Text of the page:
Community CROPS

A community living room for food with a backyard garden

  • Type Environment
  • Location Lincoln, Nebraska
  • Status Concept
  • Date 2008
  • Collaborators

    FACT

    Min | Day

Community CROPS is a small, local non-profit that helps families in Lincoln, Nebraska grow food for themselves and the community. The organization coordinates sixteen community garden sites, a training farm, a Community Supported Agriculture program, Farmers’ Market, and educational programming. The new Community Food Center, the first of several, is a collecting point for food produced by gardeners throughout the city.

Organized by a computational script developed by the architects, the garden is scalable and ranges from small novice plots to large producer gardens. In contrast to the fixed grid of the Midwest landscape, the gardens are a field of constant transformation that adapts to the needs of its users.

The building houses all of the enclosed spaces in one large room, sub-dividable for food, work and education. Public meeting space and farmers’ market share a multipurpose environment that is sustainable, enjoyable and open to the gardens in the center of a typical Lincoln neighborhood. The building is proposed as a zero-net energy facility with natural light and a cultivated garden roof.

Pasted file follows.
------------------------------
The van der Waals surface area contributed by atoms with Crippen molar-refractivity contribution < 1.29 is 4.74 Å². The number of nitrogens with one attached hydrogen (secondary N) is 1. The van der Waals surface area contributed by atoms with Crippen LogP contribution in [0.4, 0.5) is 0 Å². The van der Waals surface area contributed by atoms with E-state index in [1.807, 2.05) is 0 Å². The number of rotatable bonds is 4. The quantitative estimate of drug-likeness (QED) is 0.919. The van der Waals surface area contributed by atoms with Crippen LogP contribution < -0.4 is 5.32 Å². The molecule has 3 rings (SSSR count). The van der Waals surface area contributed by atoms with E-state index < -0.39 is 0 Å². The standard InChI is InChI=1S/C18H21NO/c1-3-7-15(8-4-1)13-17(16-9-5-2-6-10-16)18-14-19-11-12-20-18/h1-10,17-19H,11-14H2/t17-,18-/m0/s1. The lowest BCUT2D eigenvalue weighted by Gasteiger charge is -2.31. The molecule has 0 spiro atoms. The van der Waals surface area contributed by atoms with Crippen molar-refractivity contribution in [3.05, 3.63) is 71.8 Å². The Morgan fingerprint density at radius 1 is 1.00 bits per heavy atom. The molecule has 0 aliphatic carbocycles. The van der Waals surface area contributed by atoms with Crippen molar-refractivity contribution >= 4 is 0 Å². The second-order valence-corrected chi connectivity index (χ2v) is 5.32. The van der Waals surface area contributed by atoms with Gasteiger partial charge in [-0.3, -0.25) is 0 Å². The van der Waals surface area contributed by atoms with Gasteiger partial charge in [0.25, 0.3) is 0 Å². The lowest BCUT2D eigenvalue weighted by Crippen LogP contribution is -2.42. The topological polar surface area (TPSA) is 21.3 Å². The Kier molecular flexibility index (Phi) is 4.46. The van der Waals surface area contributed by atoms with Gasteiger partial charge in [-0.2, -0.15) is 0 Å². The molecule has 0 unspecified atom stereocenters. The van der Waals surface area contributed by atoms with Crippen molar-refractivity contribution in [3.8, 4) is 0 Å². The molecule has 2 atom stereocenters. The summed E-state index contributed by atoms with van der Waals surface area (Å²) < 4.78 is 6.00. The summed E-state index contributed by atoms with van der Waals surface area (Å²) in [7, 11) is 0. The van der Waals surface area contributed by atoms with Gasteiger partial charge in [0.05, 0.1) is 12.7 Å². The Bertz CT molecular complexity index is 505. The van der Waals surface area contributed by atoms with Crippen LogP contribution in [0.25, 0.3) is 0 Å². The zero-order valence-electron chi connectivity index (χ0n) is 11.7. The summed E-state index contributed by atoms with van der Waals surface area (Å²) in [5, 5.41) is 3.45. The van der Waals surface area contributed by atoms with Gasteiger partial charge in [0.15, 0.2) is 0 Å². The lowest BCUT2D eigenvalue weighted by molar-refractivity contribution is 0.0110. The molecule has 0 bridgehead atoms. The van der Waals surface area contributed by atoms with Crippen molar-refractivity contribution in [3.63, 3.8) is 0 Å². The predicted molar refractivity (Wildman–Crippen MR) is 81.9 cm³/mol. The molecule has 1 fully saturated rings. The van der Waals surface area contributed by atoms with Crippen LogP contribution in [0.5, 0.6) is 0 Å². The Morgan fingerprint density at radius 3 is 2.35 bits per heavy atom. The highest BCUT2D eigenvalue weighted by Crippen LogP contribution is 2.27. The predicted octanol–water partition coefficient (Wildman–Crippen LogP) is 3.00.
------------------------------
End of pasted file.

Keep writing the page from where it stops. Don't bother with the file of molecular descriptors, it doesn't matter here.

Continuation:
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Building Construction

The design of the roof and floor are formally similar to the garden plan but result from the optimized of local forces. Rather than constructing a generic structure of like modules, the building is optimized for the specific structural forces in each area of the building. Roof members are spaced according to actual loads and control joints in the floor slab record the actual range of stresses across the open plan.

 

AIA Central States Design Award jury comment:
“Using non-Euclidean logics that derive from leaf structure, a new organizational system is achieved that works its way systematically through the project from surface to geometry. The center is a sustainable idea, driven and creative in its social impact, and also its potential to develop new social ideas via architecture.”

site plan / floor plan diagrams
AIA Nebraska Design Award jury comment:

” A comprehensive urban agriculture proposal that provides an alternate model for land use and infrastructure. The scheme is commendable for being thoroughly researched and rigorously executed.”

 

Project Awards

2013 AIA Nebraska Merit Award

2010 AIA Central States Region Honor Award

2010 San Francisco Citation Award for Unbuilt Design

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